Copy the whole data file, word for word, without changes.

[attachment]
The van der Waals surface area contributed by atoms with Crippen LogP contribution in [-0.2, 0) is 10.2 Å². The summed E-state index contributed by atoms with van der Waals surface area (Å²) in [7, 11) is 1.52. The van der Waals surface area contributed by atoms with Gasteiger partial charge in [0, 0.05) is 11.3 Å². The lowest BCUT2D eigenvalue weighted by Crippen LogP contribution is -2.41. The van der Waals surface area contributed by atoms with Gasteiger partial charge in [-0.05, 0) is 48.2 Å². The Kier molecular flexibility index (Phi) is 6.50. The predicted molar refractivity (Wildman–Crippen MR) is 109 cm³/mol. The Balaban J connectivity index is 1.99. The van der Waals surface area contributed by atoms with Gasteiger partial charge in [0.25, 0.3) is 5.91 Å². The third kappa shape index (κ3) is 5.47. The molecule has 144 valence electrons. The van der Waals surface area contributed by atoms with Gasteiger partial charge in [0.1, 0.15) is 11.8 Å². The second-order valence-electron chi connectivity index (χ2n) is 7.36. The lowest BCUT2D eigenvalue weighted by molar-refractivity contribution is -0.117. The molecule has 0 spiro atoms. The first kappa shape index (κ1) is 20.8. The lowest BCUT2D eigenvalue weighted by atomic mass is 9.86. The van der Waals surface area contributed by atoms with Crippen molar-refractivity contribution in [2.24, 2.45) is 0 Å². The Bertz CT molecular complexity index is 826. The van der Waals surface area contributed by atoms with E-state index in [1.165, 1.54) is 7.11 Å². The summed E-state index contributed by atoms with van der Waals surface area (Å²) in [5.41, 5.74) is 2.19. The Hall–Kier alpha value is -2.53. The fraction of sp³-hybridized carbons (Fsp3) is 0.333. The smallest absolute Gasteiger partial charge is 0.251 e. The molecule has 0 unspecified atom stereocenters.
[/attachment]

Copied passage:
The van der Waals surface area contributed by atoms with Crippen LogP contribution in [-0.2, 0) is 10.2 Å². The summed E-state index contributed by atoms with van der Waals surface area (Å²) in [7, 11) is 1.52. The van der Waals surface area contributed by atoms with Gasteiger partial charge in [0, 0.05) is 11.3 Å². The lowest BCUT2D eigenvalue weighted by Crippen LogP contribution is -2.41. The van der Waals surface area contributed by atoms with Gasteiger partial charge in [-0.05, 0) is 48.2 Å². The Kier molecular flexibility index (Phi) is 6.50. The predicted molar refractivity (Wildman–Crippen MR) is 109 cm³/mol. The Balaban J connectivity index is 1.99. The van der Waals surface area contributed by atoms with Gasteiger partial charge in [0.25, 0.3) is 5.91 Å². The third kappa shape index (κ3) is 5.47. The molecule has 144 valence electrons. The van der Waals surface area contributed by atoms with Gasteiger partial charge in [0.1, 0.15) is 11.8 Å². The second-order valence-electron chi connectivity index (χ2n) is 7.36. The lowest BCUT2D eigenvalue weighted by molar-refractivity contribution is -0.117. The molecule has 0 spiro atoms. The first kappa shape index (κ1) is 20.8. The lowest BCUT2D eigenvalue weighted by atomic mass is 9.86. The van der Waals surface area contributed by atoms with Crippen molar-refractivity contribution in [2.24, 2.45) is 0 Å². The Bertz CT molecular complexity index is 826. The van der Waals surface area contributed by atoms with E-state index in [1.165, 1.54) is 7.11 Å². The summed E-state index contributed by atoms with van der Waals surface area (Å²) in [5.41, 5.74) is 2.19. The Hall–Kier alpha value is -2.53. The fraction of sp³-hybridized carbons (Fsp3) is 0.333. The smallest absolute Gasteiger partial charge is 0.251 e. The molecule has 0 unspecified atom stereocenters.